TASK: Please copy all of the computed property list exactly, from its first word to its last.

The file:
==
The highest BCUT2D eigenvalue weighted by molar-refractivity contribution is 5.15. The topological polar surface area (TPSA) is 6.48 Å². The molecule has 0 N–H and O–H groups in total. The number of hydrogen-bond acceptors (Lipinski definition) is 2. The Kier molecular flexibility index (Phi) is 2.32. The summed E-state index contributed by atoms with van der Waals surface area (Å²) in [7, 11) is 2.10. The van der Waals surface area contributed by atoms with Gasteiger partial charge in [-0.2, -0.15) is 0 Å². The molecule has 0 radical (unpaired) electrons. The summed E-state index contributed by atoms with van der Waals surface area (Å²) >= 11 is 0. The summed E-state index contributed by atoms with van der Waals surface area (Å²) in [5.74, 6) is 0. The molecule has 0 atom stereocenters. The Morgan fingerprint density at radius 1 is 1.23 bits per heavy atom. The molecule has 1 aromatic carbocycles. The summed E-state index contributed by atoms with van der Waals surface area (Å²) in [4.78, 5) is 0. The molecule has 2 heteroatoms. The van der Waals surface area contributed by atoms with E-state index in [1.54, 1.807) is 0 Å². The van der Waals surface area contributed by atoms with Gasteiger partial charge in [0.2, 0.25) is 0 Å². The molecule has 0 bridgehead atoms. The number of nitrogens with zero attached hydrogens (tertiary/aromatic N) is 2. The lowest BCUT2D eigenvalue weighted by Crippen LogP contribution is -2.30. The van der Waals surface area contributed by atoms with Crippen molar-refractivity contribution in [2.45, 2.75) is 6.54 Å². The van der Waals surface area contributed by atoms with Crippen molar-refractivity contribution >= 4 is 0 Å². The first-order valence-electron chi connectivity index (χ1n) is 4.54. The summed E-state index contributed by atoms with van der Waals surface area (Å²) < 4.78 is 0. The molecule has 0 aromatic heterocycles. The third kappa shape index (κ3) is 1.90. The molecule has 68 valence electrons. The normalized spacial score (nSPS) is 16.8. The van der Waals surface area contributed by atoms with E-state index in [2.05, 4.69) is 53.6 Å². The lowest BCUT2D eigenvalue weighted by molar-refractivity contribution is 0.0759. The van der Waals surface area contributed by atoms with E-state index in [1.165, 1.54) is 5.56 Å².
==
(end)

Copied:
The highest BCUT2D eigenvalue weighted by molar-refractivity contribution is 5.15. The topological polar surface area (TPSA) is 6.48 Å². The molecule has 0 N–H and O–H groups in total. The number of hydrogen-bond acceptors (Lipinski definition) is 2. The Kier molecular flexibility index (Phi) is 2.32. The summed E-state index contributed by atoms with van der Waals surface area (Å²) in [7, 11) is 2.10. The van der Waals surface area contributed by atoms with Gasteiger partial charge in [-0.2, -0.15) is 0 Å². The molecule has 0 radical (unpaired) electrons. The summed E-state index contributed by atoms with van der Waals surface area (Å²) >= 11 is 0. The summed E-state index contributed by atoms with van der Waals surface area (Å²) in [5.74, 6) is 0. The molecule has 0 atom stereocenters. The Morgan fingerprint density at radius 1 is 1.23 bits per heavy atom. The molecule has 1 aromatic carbocycles. The summed E-state index contributed by atoms with van der Waals surface area (Å²) in [4.78, 5) is 0. The molecule has 2 heteroatoms. The van der Waals surface area contributed by atoms with E-state index in [1.54, 1.807) is 0 Å². The van der Waals surface area contributed by atoms with Gasteiger partial charge in [0.2, 0.25) is 0 Å². The molecule has 0 bridgehead atoms. The number of nitrogens with zero attached hydrogens (tertiary/aromatic N) is 2. The lowest BCUT2D eigenvalue weighted by Crippen LogP contribution is -2.30. The van der Waals surface area contributed by atoms with Crippen molar-refractivity contribution in [2.45, 2.75) is 6.54 Å². The van der Waals surface area contributed by atoms with Crippen molar-refractivity contribution >= 4 is 0 Å². The first-order valence-electron chi connectivity index (χ1n) is 4.54. The summed E-state index contributed by atoms with van der Waals surface area (Å²) < 4.78 is 0. The molecule has 0 aromatic heterocycles. The third kappa shape index (κ3) is 1.90. The molecule has 68 valence electrons. The normalized spacial score (nSPS) is 16.8. The van der Waals surface area contributed by atoms with E-state index in [2.05, 4.69) is 53.6 Å². The lowest BCUT2D eigenvalue weighted by molar-refractivity contribution is 0.0759. The van der Waals surface area contributed by atoms with E-state index in [1.165, 1.54) is 5.56 Å².